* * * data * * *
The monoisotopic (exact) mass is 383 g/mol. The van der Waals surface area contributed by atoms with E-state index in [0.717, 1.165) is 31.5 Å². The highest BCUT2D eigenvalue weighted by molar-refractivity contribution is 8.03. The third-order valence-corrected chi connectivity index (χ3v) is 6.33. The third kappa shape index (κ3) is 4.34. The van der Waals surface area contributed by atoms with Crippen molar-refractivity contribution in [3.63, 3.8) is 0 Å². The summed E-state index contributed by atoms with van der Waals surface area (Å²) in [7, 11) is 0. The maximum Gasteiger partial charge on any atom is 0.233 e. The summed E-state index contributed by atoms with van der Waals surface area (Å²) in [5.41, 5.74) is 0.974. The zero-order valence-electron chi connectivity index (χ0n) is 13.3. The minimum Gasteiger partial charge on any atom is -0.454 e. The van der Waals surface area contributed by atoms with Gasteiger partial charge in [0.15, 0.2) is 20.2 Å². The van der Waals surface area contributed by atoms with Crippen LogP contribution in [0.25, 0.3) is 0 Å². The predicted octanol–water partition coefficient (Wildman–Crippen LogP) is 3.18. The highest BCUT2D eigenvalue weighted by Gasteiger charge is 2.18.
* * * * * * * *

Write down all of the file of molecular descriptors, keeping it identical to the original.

The monoisotopic (exact) mass is 383 g/mol. The van der Waals surface area contributed by atoms with E-state index in [0.717, 1.165) is 31.5 Å². The highest BCUT2D eigenvalue weighted by molar-refractivity contribution is 8.03. The third-order valence-corrected chi connectivity index (χ3v) is 6.33. The third kappa shape index (κ3) is 4.34. The van der Waals surface area contributed by atoms with Crippen molar-refractivity contribution in [3.63, 3.8) is 0 Å². The summed E-state index contributed by atoms with van der Waals surface area (Å²) in [7, 11) is 0. The maximum Gasteiger partial charge on any atom is 0.233 e. The summed E-state index contributed by atoms with van der Waals surface area (Å²) in [5.41, 5.74) is 0.974. The zero-order valence-electron chi connectivity index (χ0n) is 13.3. The minimum Gasteiger partial charge on any atom is -0.454 e. The van der Waals surface area contributed by atoms with Gasteiger partial charge in [0.15, 0.2) is 20.2 Å². The van der Waals surface area contributed by atoms with Crippen LogP contribution in [0.25, 0.3) is 0 Å². The predicted octanol–water partition coefficient (Wildman–Crippen LogP) is 3.18. The highest BCUT2D eigenvalue weighted by Gasteiger charge is 2.18.